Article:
News Forecast - Ignite Downpour
If you’ve been following announcements on Microsoft Azure for more than a few months, then you know that the announcements come frequently. But July and August were quiet – I struggled to write my monthly Azure IaaS summary articles. Things started to liven up a little bit over the last couple of weeks. I’ve noticed new things appear in the Azure Portal, such as the appearance of Network Security Group Application Security Groups in the Azure Portal (command line only previous to this), the general availability of serial console access to virtual machines, and a sneak peak of a tabbed UI for creating new virtual machines instead of the current blade system. The following tweet is by Fitzgerald Steele, an Azure senior program manager:
Why was it so quiet for the last two months? Obviously, it was the Summer break. Anyone who knows Microsoft knows that the company essentially grinds to a halt in July/August with the start of their new financial year (planning) and vacations.
But there is a very important calendar item soon – Microsoft Ignite starts on September 24th in Orlando, Florida, and Microsoft wants to have lots of big announcements to share during a week when they have the attention of enterprises from around the world and the tech press is in the building.
If last year is anything to go by, the announcements will come thick and fast. The opening keynote will be about vision, digital transformation, and other cuddly phrases and jokes about drinking games. But then will see the audience break up into keynotes for different service/product verticals in Microsoft, and those sessions will be full of news. The various breakout sessions by product/service program managers will also feature lots of announcements. Some of the cooler things I heard last year, such as Remote Desktop Modern Infrastructure (RDmi) or Azure File Sync were announced at breakouts later in the week.
What I’m Hoping For
The above hint about the Azure Portal leads me to think that Microsoft is ready to reveal an evolution in the Azure UI. The blade system of the Azure Portal has been controversial. The early beta had a lot of jokes made about it – mostly about how big of a monitor you would need to create a virtual machine because of the number of nested blades that scrolled towards the right, and off the screen on the left. A tabbed system, as we can see today with Application Security Groups, is less disruptive and makes better use of the available screen space. Hopefully we’ll see some news on this next week.
At Build last year, Microsoft stated that storage account limits would be increased. Some of the limits remain the same – the 500 TiB content limit of a storage account has never been close to a concern for me, but I can imagine how some of Microsoft’s bigger clients might see it as not enough. The limit that I do find restrictive is 5 TiB for a single Azure Files share; customers with larger file servers are forced today to create multiple sync groups/server endpoints to break up file server content to multiple blocks of less than 5 TiB, leaving room for growth in each share.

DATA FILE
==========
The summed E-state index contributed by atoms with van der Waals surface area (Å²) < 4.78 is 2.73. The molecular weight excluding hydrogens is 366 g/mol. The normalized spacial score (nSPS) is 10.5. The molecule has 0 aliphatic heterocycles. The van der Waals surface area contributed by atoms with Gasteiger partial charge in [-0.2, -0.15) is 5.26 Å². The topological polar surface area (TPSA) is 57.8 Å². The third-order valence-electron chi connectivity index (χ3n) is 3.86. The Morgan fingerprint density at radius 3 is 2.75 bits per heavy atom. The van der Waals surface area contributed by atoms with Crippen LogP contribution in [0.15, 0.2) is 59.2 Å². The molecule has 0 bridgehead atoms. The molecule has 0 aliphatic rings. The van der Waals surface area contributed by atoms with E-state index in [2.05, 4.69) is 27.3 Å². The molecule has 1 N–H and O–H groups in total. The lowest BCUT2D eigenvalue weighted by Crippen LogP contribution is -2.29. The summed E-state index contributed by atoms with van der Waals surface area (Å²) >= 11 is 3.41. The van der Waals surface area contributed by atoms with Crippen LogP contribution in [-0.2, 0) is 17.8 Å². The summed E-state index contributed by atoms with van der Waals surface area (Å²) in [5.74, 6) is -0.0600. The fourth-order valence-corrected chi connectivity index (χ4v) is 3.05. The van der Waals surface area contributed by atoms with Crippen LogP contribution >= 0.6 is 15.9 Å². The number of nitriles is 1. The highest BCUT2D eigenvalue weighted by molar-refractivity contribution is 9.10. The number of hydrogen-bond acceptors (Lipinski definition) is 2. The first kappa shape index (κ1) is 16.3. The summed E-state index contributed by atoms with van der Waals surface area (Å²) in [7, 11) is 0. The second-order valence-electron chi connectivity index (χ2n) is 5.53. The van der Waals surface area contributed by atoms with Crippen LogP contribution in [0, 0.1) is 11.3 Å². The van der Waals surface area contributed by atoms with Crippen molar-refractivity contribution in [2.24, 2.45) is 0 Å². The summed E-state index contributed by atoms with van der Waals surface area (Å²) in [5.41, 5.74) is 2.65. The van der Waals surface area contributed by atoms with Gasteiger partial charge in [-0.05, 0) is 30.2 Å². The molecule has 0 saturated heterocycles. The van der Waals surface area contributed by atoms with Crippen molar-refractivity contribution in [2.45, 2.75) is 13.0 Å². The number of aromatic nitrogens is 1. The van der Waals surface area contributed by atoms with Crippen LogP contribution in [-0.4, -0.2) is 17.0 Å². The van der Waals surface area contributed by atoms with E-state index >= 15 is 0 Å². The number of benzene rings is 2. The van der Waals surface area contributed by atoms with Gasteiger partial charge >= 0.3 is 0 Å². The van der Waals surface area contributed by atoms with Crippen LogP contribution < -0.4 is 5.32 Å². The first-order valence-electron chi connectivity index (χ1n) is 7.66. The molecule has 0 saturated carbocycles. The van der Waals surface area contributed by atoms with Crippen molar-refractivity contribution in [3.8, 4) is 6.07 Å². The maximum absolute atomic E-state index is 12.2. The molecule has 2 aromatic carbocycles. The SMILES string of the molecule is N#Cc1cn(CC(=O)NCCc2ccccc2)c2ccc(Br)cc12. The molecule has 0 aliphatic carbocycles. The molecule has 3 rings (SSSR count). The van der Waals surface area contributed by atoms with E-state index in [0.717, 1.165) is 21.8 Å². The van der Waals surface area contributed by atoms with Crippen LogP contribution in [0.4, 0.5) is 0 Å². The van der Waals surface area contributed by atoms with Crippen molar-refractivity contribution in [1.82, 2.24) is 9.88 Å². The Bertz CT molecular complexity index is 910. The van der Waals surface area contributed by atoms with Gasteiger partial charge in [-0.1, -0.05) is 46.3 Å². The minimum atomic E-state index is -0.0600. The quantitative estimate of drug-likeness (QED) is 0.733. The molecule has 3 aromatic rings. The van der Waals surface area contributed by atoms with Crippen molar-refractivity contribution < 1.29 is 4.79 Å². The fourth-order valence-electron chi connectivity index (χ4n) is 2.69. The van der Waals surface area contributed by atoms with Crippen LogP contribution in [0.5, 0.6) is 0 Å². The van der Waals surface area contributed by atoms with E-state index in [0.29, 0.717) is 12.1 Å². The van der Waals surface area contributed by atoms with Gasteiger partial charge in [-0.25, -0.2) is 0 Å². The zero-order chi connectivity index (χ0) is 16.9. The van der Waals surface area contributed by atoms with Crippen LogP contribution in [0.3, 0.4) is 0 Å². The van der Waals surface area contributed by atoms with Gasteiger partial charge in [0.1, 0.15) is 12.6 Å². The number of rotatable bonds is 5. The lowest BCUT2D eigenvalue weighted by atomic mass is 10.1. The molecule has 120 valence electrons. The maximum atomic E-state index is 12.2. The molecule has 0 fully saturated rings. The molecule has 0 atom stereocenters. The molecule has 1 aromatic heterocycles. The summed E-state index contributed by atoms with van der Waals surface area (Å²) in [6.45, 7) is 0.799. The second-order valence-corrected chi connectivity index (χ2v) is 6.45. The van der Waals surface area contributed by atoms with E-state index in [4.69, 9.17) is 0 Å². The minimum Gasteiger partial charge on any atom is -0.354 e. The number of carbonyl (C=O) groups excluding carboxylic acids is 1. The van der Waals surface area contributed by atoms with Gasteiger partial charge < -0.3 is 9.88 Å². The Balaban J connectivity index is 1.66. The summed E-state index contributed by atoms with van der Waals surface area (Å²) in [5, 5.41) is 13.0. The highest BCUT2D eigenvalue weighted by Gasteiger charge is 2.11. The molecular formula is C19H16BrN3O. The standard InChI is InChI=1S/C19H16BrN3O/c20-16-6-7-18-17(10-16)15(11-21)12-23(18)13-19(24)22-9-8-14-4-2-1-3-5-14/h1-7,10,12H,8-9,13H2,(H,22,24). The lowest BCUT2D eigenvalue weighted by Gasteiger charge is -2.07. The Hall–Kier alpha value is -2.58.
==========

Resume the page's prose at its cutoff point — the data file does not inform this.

RDmi was announced at Ignite last year. What was shared then was perfect for some of my customers – ISVs and managed services providers who struggle with the overhead/costs of an machine-based RDS infrastructure that must be deployed into every tenant. RDmi promised a shared RDS infrastructure that would run on Azure’s App Services, reducing the size/cost of what was needed in each customer tenant, as well as increasing network security. I thought it was killer, and my customers couldn’t wait. We expected a public preview in early 2018 – and it never happened. To this date, RDmi is a private preview, so it’s at least 7 months “behind” schedule. I’m not complaining – Rdmi is a massive refactoring and it must be done right. In particular, the packaging of the deployment must be as simple as possible or adoption will be low. Hopefully there will be an update on the schedule of RDmi at Ignite.
Just when you think there are enough virtual machine series in Azure, Microsoft announces something new. There are still 16 letters in the alphabet that haven’t been used, and it would not surprise me if something new was announced.
Two very interesting networking features were launched into limited preview during the Summer. Azure Firewall is an interesting project – a very early-days network firewall that is built into the fabric. The focus today is on outbound traffic and things like NAT aren’t there at all. Azure WAN is a pretty cool concept, allowing you to leverage VPN technologies to create a software-defined WAN using Azure as the hub. I’ve got to imagine that both of these services will have announcements. I’d personally like to see Azure WAN expand to include peering of hubs in different regions, enabling, for example, an office in London have a low latency connection to an office in Sydney via the relatively low latency of the Azure global WAN.
A few of us from Petri.com and Thurrott.com will be at Ignite, and I’m sure a few of the other contributors will be tracking this as they are announced – sometimes you see more news from Ignite by tracking Twitter instead of attending sessions. I will be writing up articles every day with the latest news that I have heard.